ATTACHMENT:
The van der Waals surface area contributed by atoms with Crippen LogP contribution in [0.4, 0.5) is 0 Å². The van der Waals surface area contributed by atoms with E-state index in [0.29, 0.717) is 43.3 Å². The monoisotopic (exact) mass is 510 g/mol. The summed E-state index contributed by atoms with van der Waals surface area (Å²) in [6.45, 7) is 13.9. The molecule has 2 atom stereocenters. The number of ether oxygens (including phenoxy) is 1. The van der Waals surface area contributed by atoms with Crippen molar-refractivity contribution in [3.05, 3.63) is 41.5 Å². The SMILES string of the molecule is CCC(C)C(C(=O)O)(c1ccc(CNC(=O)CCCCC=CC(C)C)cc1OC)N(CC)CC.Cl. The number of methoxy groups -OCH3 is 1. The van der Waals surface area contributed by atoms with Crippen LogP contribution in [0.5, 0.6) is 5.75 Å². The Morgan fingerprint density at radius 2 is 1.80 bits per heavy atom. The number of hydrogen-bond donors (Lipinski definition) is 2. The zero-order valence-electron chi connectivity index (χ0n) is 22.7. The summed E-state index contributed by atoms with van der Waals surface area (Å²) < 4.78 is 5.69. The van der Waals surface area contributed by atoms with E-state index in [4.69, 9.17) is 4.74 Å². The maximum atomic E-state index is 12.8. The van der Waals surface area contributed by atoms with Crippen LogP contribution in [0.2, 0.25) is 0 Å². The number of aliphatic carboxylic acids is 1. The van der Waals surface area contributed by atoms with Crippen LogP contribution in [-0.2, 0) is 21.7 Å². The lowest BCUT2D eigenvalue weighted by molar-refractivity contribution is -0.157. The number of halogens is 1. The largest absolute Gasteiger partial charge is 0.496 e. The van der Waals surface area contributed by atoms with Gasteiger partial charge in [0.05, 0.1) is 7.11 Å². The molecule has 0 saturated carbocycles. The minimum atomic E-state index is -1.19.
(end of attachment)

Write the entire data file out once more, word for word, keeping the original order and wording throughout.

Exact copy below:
The van der Waals surface area contributed by atoms with Crippen LogP contribution in [0.4, 0.5) is 0 Å². The van der Waals surface area contributed by atoms with E-state index in [0.29, 0.717) is 43.3 Å². The monoisotopic (exact) mass is 510 g/mol. The summed E-state index contributed by atoms with van der Waals surface area (Å²) in [6.45, 7) is 13.9. The molecule has 2 atom stereocenters. The number of ether oxygens (including phenoxy) is 1. The van der Waals surface area contributed by atoms with Crippen molar-refractivity contribution in [3.05, 3.63) is 41.5 Å². The SMILES string of the molecule is CCC(C)C(C(=O)O)(c1ccc(CNC(=O)CCCCC=CC(C)C)cc1OC)N(CC)CC.Cl. The number of methoxy groups -OCH3 is 1. The van der Waals surface area contributed by atoms with Crippen LogP contribution in [0.5, 0.6) is 5.75 Å². The Morgan fingerprint density at radius 2 is 1.80 bits per heavy atom. The number of hydrogen-bond donors (Lipinski definition) is 2. The zero-order valence-electron chi connectivity index (χ0n) is 22.7. The summed E-state index contributed by atoms with van der Waals surface area (Å²) < 4.78 is 5.69. The van der Waals surface area contributed by atoms with E-state index in [4.69, 9.17) is 4.74 Å². The maximum atomic E-state index is 12.8. The van der Waals surface area contributed by atoms with Crippen LogP contribution in [0.2, 0.25) is 0 Å². The number of aliphatic carboxylic acids is 1. The van der Waals surface area contributed by atoms with Crippen LogP contribution in [-0.2, 0) is 21.7 Å². The lowest BCUT2D eigenvalue weighted by molar-refractivity contribution is -0.157. The number of halogens is 1. The largest absolute Gasteiger partial charge is 0.496 e. The van der Waals surface area contributed by atoms with Gasteiger partial charge in [0.05, 0.1) is 7.11 Å². The molecule has 0 saturated carbocycles. The minimum atomic E-state index is -1.19.